[adapted from podcast episode 001 – what is strata?]


What exactly is strata? 

What are by-laws?

What are strata levies? 

What is all this paperwork I have in my mailbox and what am I supposed to do about it?


Strata is unique.  It can be complicated.  It can be old fashioned. It can be hard to find good information.  The Your Strata Property podcast aims to answer the above questions and  more: demystifying strata a little for you so that you can enjoy and get the most out of what is likely to be your most important investment:  your property.

What is strata?

Strata was invented in Australia about 55 years ago. It is a system of property title that’s now copied across the world.

It’s a system that allows you to own part of property only, sharing the other parts of the property with other owners.

The decision to create a strata building

So, how is it created? I’ll explain this by using an example.  Let’s say, in Sydney’s Eastern suburbs, the local council has just chosen to rezone a large chunk of a beach side suburb. Where once only single storey houses were permitted, the rezoning means that multi-storey buildings can now be constructed.  We have a very astute, successful property developer, named Joe.  Joe finds out about this rezoning. He thinks: “Hey, this sounds like something I need to be involved in.”  So he starts buying up the houses in this area, knowing that they’re about to be rezoned and that he just might be able to get a new development approved. So, Joe buys about six houses, all in the one block.  He puts together a development application and he lodges it with the local council.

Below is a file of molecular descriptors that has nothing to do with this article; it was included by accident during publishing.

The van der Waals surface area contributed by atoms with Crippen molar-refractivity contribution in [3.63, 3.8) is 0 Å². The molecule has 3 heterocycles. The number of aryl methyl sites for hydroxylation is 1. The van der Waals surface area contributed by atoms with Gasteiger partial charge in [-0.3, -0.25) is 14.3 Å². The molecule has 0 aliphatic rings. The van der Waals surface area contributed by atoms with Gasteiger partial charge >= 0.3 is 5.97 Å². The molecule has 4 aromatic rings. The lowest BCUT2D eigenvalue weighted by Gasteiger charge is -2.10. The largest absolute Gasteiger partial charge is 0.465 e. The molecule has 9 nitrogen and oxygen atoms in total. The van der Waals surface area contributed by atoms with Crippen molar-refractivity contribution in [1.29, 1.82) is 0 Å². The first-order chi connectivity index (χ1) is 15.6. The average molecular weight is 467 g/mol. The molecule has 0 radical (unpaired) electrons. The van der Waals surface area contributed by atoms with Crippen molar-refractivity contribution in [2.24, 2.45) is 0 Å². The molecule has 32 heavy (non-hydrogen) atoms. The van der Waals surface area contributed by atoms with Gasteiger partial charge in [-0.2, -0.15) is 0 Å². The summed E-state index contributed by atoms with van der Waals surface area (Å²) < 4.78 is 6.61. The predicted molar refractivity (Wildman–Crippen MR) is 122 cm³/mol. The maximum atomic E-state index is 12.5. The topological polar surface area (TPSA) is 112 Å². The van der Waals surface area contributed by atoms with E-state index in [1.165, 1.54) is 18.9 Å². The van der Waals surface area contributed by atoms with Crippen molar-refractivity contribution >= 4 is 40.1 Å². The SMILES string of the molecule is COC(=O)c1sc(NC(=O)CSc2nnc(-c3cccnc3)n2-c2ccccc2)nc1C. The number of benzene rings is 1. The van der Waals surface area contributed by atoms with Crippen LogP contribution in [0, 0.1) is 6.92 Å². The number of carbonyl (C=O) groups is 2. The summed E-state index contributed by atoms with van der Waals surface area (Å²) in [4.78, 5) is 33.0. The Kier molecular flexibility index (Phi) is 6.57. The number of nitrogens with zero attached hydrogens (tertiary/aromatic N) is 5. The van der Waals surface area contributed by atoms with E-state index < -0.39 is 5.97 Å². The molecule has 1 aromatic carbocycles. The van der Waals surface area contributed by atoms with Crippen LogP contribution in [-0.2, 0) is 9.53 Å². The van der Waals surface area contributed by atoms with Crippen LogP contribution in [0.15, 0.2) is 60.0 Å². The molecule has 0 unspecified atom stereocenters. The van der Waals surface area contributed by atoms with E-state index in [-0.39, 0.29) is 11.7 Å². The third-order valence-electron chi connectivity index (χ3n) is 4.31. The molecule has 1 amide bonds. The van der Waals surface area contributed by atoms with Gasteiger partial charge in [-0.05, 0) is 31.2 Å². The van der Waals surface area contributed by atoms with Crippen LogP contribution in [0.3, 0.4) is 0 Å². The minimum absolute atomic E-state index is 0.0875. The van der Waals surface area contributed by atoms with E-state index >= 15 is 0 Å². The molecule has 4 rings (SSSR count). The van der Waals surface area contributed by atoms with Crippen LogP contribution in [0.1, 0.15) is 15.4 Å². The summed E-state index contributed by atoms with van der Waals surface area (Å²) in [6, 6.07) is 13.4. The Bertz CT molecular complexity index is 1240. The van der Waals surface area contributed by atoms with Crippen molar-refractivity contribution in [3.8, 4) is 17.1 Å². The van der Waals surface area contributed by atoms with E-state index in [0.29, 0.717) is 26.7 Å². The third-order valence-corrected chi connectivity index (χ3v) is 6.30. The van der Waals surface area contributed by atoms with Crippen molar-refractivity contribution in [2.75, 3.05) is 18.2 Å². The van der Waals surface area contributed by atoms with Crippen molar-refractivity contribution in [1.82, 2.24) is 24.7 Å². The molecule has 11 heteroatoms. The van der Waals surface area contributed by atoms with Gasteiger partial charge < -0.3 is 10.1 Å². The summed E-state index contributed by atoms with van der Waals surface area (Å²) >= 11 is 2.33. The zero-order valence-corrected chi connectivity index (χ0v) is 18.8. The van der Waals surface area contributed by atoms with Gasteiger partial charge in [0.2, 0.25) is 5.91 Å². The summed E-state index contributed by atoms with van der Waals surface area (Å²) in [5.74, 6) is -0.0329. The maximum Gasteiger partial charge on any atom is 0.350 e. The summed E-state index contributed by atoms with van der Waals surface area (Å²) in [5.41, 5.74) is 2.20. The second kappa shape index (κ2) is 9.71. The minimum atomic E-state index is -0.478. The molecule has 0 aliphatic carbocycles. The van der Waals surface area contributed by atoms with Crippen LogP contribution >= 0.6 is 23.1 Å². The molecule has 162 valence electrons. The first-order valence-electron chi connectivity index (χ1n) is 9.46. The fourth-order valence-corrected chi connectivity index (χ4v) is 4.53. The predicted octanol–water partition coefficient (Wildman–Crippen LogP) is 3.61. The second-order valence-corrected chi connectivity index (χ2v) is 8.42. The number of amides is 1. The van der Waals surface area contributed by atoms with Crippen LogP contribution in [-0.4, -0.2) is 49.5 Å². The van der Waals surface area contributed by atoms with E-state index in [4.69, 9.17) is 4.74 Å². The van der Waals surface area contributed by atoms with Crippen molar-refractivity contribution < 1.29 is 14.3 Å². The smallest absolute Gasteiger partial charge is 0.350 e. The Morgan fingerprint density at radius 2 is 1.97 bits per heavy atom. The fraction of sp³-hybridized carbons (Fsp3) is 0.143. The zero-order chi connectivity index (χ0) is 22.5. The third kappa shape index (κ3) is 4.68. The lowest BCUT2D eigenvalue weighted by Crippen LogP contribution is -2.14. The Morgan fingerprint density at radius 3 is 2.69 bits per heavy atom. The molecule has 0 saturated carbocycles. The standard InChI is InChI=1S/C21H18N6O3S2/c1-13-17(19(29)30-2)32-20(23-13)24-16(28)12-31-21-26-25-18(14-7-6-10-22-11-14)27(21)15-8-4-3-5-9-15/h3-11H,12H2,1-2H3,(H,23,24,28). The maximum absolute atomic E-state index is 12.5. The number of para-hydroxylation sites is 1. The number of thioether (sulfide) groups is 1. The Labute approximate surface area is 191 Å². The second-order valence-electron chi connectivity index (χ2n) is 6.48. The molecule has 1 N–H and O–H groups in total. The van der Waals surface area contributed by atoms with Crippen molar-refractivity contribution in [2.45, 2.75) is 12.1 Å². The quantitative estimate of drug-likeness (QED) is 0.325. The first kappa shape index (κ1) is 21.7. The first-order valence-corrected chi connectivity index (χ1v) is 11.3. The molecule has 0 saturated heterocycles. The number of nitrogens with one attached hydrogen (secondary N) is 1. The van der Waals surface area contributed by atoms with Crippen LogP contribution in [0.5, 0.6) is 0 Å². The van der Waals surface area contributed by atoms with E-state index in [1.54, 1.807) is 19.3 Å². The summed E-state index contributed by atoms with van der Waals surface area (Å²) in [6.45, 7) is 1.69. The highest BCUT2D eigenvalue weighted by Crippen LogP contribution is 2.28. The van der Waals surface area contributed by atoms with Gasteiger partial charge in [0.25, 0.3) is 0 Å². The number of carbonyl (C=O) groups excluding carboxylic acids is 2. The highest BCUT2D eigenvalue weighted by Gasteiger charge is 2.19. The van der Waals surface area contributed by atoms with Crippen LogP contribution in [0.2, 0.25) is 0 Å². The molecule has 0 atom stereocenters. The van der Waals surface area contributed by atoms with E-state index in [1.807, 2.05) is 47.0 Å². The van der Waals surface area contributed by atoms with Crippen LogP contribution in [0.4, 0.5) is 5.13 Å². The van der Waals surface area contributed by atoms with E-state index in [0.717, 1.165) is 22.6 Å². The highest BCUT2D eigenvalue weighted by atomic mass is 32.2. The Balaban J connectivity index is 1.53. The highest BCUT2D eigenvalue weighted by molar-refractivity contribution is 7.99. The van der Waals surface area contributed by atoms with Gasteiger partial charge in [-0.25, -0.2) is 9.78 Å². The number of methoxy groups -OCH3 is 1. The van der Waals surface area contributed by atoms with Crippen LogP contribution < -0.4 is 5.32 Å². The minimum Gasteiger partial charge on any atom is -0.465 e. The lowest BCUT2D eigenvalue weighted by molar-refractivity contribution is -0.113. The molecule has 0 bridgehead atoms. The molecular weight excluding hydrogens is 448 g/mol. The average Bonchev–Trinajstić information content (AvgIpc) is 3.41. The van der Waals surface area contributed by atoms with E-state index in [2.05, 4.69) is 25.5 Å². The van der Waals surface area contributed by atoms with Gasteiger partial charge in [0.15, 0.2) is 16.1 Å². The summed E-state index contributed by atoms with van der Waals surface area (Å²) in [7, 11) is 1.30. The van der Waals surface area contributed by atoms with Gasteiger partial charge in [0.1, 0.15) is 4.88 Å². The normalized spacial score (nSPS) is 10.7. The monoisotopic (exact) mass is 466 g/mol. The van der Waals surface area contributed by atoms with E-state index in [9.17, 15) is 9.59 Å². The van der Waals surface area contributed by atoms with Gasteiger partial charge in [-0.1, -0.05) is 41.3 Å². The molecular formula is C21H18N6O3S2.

By his application, he is telling the council that he wants to knock down these six houses and in their place he wants to build one, 8 storey unit block, with 28 units and basement parking.

What is a strata plan?

If this development is approved by the local council,  the unit block not only needs to be built in reality,  it also needs to be created on paper.  There needs to be a “plan”. We call this, the “strata plan.”

A strata plan is prepared by a surveyor, and once it’s done, signed off and approved by the council, it’s registered with Land and Property Information NSW (which we in the biz call the “LPI”). The effect of the registration of the plan is to turn those six lots that used to have six houses on them, in to the 28 lots and the common property that make up the new unit block (keep reading for more about “lots” and “common property”. Those are terms you’ll come across regularly in strata).

What is my strata plan number?

When a strata plan is registered with the LPI, it’s given a number.  At the moment, the LPI is issuing new strata plans with numbers that are around the 90,000 mark. So, a strata plan with the number 92518 is the ninety second thousandth, five hundred and eighteenth strata plan to be registered in NSW. Pretty cool.